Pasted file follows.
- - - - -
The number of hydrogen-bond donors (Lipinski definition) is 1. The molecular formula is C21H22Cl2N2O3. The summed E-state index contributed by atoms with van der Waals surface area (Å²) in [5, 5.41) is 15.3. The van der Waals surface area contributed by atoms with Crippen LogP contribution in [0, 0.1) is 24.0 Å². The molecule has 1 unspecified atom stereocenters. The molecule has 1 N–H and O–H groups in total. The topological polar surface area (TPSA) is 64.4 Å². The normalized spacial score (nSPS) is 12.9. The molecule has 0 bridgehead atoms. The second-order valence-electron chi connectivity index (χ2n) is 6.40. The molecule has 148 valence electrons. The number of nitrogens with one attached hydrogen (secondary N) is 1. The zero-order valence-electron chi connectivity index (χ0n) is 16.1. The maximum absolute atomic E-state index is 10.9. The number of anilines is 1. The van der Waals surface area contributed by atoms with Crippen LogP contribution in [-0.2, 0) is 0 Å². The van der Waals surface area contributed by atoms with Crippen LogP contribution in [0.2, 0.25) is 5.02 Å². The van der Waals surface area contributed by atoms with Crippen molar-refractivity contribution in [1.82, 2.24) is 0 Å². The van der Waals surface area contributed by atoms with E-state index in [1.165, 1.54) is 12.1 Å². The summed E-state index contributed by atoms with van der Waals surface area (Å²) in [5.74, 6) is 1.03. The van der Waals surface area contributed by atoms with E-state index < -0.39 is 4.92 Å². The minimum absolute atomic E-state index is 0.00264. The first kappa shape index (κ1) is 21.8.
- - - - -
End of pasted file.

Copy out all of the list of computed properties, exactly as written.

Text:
The number of hydrogen-bond donors (Lipinski definition) is 1. The molecular formula is C21H22Cl2N2O3. The summed E-state index contributed by atoms with van der Waals surface area (Å²) in [5, 5.41) is 15.3. The van der Waals surface area contributed by atoms with Crippen LogP contribution in [0, 0.1) is 24.0 Å². The molecule has 1 unspecified atom stereocenters. The molecule has 1 N–H and O–H groups in total. The topological polar surface area (TPSA) is 64.4 Å². The normalized spacial score (nSPS) is 12.9. The molecule has 0 bridgehead atoms. The second-order valence-electron chi connectivity index (χ2n) is 6.40. The molecule has 148 valence electrons. The number of nitrogens with one attached hydrogen (secondary N) is 1. The zero-order valence-electron chi connectivity index (χ0n) is 16.1. The maximum absolute atomic E-state index is 10.9. The number of anilines is 1. The van der Waals surface area contributed by atoms with Crippen LogP contribution in [-0.2, 0) is 0 Å². The van der Waals surface area contributed by atoms with Crippen LogP contribution in [0.2, 0.25) is 5.02 Å². The van der Waals surface area contributed by atoms with Crippen molar-refractivity contribution in [1.82, 2.24) is 0 Å². The van der Waals surface area contributed by atoms with E-state index in [1.165, 1.54) is 12.1 Å². The summed E-state index contributed by atoms with van der Waals surface area (Å²) in [5.74, 6) is 1.03. The van der Waals surface area contributed by atoms with E-state index < -0.39 is 4.92 Å². The minimum absolute atomic E-state index is 0.00264. The first kappa shape index (κ1) is 21.8.